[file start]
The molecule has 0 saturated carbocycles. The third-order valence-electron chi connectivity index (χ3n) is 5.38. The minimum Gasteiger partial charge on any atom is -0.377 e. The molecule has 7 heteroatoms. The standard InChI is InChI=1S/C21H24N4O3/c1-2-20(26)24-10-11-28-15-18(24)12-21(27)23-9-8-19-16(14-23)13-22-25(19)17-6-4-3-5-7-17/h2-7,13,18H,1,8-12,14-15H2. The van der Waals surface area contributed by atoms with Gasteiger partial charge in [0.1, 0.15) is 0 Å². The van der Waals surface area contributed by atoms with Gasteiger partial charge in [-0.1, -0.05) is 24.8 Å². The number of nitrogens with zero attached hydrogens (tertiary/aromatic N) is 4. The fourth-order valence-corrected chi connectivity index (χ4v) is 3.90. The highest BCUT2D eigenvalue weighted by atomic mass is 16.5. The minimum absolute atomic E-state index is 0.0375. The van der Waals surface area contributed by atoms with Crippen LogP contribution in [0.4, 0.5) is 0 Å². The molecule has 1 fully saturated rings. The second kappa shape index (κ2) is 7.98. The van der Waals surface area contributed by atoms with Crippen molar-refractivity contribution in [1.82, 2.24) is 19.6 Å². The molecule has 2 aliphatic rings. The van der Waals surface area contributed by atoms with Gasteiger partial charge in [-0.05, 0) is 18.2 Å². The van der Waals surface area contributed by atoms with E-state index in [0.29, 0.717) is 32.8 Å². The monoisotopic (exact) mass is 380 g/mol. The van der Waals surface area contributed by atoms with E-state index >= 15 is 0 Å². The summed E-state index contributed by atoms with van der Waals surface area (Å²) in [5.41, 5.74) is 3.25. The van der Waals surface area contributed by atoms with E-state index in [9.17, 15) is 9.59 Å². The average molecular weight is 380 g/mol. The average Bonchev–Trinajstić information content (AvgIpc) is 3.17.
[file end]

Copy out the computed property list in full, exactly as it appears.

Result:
The molecule has 0 saturated carbocycles. The third-order valence-electron chi connectivity index (χ3n) is 5.38. The minimum Gasteiger partial charge on any atom is -0.377 e. The molecule has 7 heteroatoms. The standard InChI is InChI=1S/C21H24N4O3/c1-2-20(26)24-10-11-28-15-18(24)12-21(27)23-9-8-19-16(14-23)13-22-25(19)17-6-4-3-5-7-17/h2-7,13,18H,1,8-12,14-15H2. The van der Waals surface area contributed by atoms with Gasteiger partial charge in [0.1, 0.15) is 0 Å². The van der Waals surface area contributed by atoms with Gasteiger partial charge in [-0.1, -0.05) is 24.8 Å². The number of nitrogens with zero attached hydrogens (tertiary/aromatic N) is 4. The fourth-order valence-corrected chi connectivity index (χ4v) is 3.90. The highest BCUT2D eigenvalue weighted by atomic mass is 16.5. The minimum absolute atomic E-state index is 0.0375. The van der Waals surface area contributed by atoms with Crippen LogP contribution in [0.4, 0.5) is 0 Å². The molecule has 1 fully saturated rings. The second kappa shape index (κ2) is 7.98. The van der Waals surface area contributed by atoms with Crippen molar-refractivity contribution in [1.82, 2.24) is 19.6 Å². The molecule has 2 aliphatic rings. The van der Waals surface area contributed by atoms with Gasteiger partial charge in [-0.05, 0) is 18.2 Å². The van der Waals surface area contributed by atoms with E-state index in [0.29, 0.717) is 32.8 Å². The monoisotopic (exact) mass is 380 g/mol. The van der Waals surface area contributed by atoms with E-state index >= 15 is 0 Å². The summed E-state index contributed by atoms with van der Waals surface area (Å²) in [5.41, 5.74) is 3.25. The van der Waals surface area contributed by atoms with E-state index in [9.17, 15) is 9.59 Å². The average molecular weight is 380 g/mol. The average Bonchev–Trinajstić information content (AvgIpc) is 3.17.